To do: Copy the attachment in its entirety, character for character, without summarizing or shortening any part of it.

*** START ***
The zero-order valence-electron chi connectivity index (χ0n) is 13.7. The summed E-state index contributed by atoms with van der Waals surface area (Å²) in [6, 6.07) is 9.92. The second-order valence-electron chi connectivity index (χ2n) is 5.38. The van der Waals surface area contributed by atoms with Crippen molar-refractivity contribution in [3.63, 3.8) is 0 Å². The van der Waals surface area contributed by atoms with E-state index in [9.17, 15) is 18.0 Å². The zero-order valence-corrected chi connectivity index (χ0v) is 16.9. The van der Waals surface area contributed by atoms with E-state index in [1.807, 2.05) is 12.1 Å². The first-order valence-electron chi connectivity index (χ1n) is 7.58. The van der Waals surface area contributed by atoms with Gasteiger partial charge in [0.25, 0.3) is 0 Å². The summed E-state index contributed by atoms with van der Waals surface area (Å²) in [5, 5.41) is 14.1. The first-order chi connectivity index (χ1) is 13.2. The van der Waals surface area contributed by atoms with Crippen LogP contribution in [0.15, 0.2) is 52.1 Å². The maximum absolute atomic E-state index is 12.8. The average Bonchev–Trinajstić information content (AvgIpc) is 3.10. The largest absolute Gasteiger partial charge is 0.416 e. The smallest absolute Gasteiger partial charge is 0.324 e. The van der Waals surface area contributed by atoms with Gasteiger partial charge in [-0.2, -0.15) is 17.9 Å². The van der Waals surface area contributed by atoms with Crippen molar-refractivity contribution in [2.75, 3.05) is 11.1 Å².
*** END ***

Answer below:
The zero-order valence-electron chi connectivity index (χ0n) is 13.7. The summed E-state index contributed by atoms with van der Waals surface area (Å²) in [6, 6.07) is 9.92. The second-order valence-electron chi connectivity index (χ2n) is 5.38. The van der Waals surface area contributed by atoms with Crippen molar-refractivity contribution in [3.63, 3.8) is 0 Å². The van der Waals surface area contributed by atoms with E-state index in [9.17, 15) is 18.0 Å². The zero-order valence-corrected chi connectivity index (χ0v) is 16.9. The van der Waals surface area contributed by atoms with E-state index in [1.807, 2.05) is 12.1 Å². The first-order valence-electron chi connectivity index (χ1n) is 7.58. The van der Waals surface area contributed by atoms with Gasteiger partial charge in [0.25, 0.3) is 0 Å². The summed E-state index contributed by atoms with van der Waals surface area (Å²) in [5, 5.41) is 14.1. The first-order chi connectivity index (χ1) is 13.2. The van der Waals surface area contributed by atoms with Crippen LogP contribution in [0.15, 0.2) is 52.1 Å². The maximum absolute atomic E-state index is 12.8. The average Bonchev–Trinajstić information content (AvgIpc) is 3.10. The largest absolute Gasteiger partial charge is 0.416 e. The smallest absolute Gasteiger partial charge is 0.324 e. The van der Waals surface area contributed by atoms with Gasteiger partial charge in [-0.2, -0.15) is 17.9 Å². The van der Waals surface area contributed by atoms with Crippen molar-refractivity contribution in [2.75, 3.05) is 11.1 Å².